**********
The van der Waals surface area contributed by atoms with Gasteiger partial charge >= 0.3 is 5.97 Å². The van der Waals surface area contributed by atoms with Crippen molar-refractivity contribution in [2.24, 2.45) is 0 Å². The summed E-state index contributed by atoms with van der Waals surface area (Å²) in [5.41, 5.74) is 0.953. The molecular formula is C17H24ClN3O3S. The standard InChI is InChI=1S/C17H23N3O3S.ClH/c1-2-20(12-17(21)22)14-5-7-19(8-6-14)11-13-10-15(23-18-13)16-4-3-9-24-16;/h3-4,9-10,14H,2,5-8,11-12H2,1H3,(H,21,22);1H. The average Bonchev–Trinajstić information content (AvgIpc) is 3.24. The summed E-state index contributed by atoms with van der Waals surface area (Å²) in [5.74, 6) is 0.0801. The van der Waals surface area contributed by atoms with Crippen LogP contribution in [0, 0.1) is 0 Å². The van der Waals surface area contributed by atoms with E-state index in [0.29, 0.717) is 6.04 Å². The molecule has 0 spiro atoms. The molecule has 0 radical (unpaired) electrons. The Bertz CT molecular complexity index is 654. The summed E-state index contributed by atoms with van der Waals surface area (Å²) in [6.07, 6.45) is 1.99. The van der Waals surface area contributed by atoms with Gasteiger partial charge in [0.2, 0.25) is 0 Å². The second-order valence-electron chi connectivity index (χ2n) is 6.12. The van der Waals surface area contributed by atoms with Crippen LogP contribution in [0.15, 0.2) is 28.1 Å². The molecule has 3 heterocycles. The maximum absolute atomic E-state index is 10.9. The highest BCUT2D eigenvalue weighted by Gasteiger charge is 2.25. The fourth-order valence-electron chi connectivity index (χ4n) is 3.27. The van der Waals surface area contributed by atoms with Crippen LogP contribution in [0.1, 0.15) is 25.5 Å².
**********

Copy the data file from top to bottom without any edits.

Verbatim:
The van der Waals surface area contributed by atoms with Gasteiger partial charge >= 0.3 is 5.97 Å². The van der Waals surface area contributed by atoms with Crippen molar-refractivity contribution in [2.24, 2.45) is 0 Å². The summed E-state index contributed by atoms with van der Waals surface area (Å²) in [5.41, 5.74) is 0.953. The molecular formula is C17H24ClN3O3S. The standard InChI is InChI=1S/C17H23N3O3S.ClH/c1-2-20(12-17(21)22)14-5-7-19(8-6-14)11-13-10-15(23-18-13)16-4-3-9-24-16;/h3-4,9-10,14H,2,5-8,11-12H2,1H3,(H,21,22);1H. The average Bonchev–Trinajstić information content (AvgIpc) is 3.24. The summed E-state index contributed by atoms with van der Waals surface area (Å²) in [5.74, 6) is 0.0801. The van der Waals surface area contributed by atoms with Crippen LogP contribution in [0, 0.1) is 0 Å². The van der Waals surface area contributed by atoms with E-state index in [0.29, 0.717) is 6.04 Å². The molecule has 0 spiro atoms. The molecule has 0 radical (unpaired) electrons. The Bertz CT molecular complexity index is 654. The summed E-state index contributed by atoms with van der Waals surface area (Å²) in [6.07, 6.45) is 1.99. The van der Waals surface area contributed by atoms with Gasteiger partial charge in [0.2, 0.25) is 0 Å². The second-order valence-electron chi connectivity index (χ2n) is 6.12. The van der Waals surface area contributed by atoms with Crippen LogP contribution in [0.15, 0.2) is 28.1 Å². The molecule has 3 heterocycles. The maximum absolute atomic E-state index is 10.9. The highest BCUT2D eigenvalue weighted by Gasteiger charge is 2.25. The fourth-order valence-electron chi connectivity index (χ4n) is 3.27. The van der Waals surface area contributed by atoms with Crippen LogP contribution in [0.1, 0.15) is 25.5 Å².